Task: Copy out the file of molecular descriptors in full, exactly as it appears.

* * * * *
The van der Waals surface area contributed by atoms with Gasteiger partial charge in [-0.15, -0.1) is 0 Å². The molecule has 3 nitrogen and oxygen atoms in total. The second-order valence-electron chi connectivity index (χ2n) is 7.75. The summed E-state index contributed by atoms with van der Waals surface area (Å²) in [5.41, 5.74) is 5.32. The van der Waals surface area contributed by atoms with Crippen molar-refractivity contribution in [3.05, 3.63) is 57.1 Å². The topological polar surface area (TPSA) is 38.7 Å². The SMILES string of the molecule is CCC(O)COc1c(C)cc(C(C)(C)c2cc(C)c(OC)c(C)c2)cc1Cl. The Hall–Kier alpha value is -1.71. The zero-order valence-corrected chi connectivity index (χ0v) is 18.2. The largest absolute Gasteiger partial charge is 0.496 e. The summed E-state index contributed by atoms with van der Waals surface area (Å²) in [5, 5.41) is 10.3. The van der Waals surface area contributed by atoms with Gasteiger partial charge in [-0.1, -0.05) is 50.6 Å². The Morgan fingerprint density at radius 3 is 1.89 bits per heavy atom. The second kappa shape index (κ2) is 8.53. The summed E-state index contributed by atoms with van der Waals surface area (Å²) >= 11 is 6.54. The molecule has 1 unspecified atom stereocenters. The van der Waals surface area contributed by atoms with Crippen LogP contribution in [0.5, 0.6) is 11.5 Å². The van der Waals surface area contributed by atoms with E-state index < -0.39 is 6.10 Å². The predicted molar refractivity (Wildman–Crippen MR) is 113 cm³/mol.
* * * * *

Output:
The van der Waals surface area contributed by atoms with Gasteiger partial charge in [-0.15, -0.1) is 0 Å². The molecule has 3 nitrogen and oxygen atoms in total. The second-order valence-electron chi connectivity index (χ2n) is 7.75. The summed E-state index contributed by atoms with van der Waals surface area (Å²) in [5.41, 5.74) is 5.32. The van der Waals surface area contributed by atoms with Crippen molar-refractivity contribution in [3.05, 3.63) is 57.1 Å². The topological polar surface area (TPSA) is 38.7 Å². The SMILES string of the molecule is CCC(O)COc1c(C)cc(C(C)(C)c2cc(C)c(OC)c(C)c2)cc1Cl. The Hall–Kier alpha value is -1.71. The zero-order valence-corrected chi connectivity index (χ0v) is 18.2. The largest absolute Gasteiger partial charge is 0.496 e. The summed E-state index contributed by atoms with van der Waals surface area (Å²) in [5, 5.41) is 10.3. The van der Waals surface area contributed by atoms with Gasteiger partial charge in [-0.1, -0.05) is 50.6 Å². The Morgan fingerprint density at radius 3 is 1.89 bits per heavy atom. The second kappa shape index (κ2) is 8.53. The summed E-state index contributed by atoms with van der Waals surface area (Å²) >= 11 is 6.54. The molecule has 1 unspecified atom stereocenters. The van der Waals surface area contributed by atoms with Crippen LogP contribution in [0.5, 0.6) is 11.5 Å². The van der Waals surface area contributed by atoms with E-state index < -0.39 is 6.10 Å². The predicted molar refractivity (Wildman–Crippen MR) is 113 cm³/mol.